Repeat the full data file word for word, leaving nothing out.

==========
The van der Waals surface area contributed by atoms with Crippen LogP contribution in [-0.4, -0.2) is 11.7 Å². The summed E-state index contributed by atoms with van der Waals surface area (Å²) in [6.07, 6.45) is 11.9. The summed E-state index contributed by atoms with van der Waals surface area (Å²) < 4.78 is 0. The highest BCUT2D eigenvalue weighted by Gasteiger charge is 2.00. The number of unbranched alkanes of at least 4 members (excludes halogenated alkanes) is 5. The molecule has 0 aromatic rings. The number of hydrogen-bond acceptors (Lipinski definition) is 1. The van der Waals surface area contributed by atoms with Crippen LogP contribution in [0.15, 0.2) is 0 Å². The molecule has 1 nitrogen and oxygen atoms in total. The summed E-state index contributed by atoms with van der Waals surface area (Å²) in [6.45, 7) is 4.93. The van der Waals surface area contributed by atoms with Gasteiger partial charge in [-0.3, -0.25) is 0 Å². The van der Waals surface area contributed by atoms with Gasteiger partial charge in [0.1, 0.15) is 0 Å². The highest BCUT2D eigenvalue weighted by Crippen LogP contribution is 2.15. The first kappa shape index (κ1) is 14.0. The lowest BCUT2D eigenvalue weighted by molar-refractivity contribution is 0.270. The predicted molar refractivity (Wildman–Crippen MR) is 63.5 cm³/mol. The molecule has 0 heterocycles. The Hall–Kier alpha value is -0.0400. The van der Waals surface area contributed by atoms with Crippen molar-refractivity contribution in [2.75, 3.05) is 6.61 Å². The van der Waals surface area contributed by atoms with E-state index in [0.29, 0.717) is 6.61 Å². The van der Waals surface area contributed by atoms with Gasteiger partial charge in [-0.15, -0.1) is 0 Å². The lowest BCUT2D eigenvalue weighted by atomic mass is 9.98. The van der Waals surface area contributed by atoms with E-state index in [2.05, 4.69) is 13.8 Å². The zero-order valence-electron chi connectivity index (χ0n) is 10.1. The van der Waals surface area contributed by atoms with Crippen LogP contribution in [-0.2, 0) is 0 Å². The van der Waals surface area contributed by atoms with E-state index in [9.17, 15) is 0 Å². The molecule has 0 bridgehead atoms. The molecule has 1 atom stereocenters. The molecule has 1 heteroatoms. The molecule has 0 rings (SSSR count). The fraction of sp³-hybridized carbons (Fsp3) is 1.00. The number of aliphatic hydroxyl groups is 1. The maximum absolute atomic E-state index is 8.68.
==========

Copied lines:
The van der Waals surface area contributed by atoms with Crippen LogP contribution in [-0.4, -0.2) is 11.7 Å². The summed E-state index contributed by atoms with van der Waals surface area (Å²) in [6.07, 6.45) is 11.9. The summed E-state index contributed by atoms with van der Waals surface area (Å²) < 4.78 is 0. The highest BCUT2D eigenvalue weighted by Gasteiger charge is 2.00. The number of unbranched alkanes of at least 4 members (excludes halogenated alkanes) is 5. The molecule has 0 aromatic rings. The number of hydrogen-bond acceptors (Lipinski definition) is 1. The van der Waals surface area contributed by atoms with Crippen LogP contribution in [0.15, 0.2) is 0 Å². The molecule has 1 nitrogen and oxygen atoms in total. The summed E-state index contributed by atoms with van der Waals surface area (Å²) in [6.45, 7) is 4.93. The van der Waals surface area contributed by atoms with Gasteiger partial charge in [-0.3, -0.25) is 0 Å². The van der Waals surface area contributed by atoms with Gasteiger partial charge in [0.1, 0.15) is 0 Å². The highest BCUT2D eigenvalue weighted by Crippen LogP contribution is 2.15. The first kappa shape index (κ1) is 14.0. The lowest BCUT2D eigenvalue weighted by molar-refractivity contribution is 0.270. The predicted molar refractivity (Wildman–Crippen MR) is 63.5 cm³/mol. The molecule has 0 heterocycles. The Hall–Kier alpha value is -0.0400. The van der Waals surface area contributed by atoms with Crippen molar-refractivity contribution in [2.75, 3.05) is 6.61 Å². The van der Waals surface area contributed by atoms with E-state index in [0.29, 0.717) is 6.61 Å². The van der Waals surface area contributed by atoms with Gasteiger partial charge in [-0.15, -0.1) is 0 Å². The lowest BCUT2D eigenvalue weighted by atomic mass is 9.98. The van der Waals surface area contributed by atoms with E-state index in [2.05, 4.69) is 13.8 Å². The zero-order valence-electron chi connectivity index (χ0n) is 10.1. The van der Waals surface area contributed by atoms with Crippen LogP contribution in [-0.2, 0) is 0 Å². The van der Waals surface area contributed by atoms with E-state index in [9.17, 15) is 0 Å². The molecule has 0 bridgehead atoms. The molecule has 1 atom stereocenters. The molecule has 1 heteroatoms. The molecule has 0 rings (SSSR count). The fraction of sp³-hybridized carbons (Fsp3) is 1.00. The number of aliphatic hydroxyl groups is 1. The maximum absolute atomic E-state index is 8.68.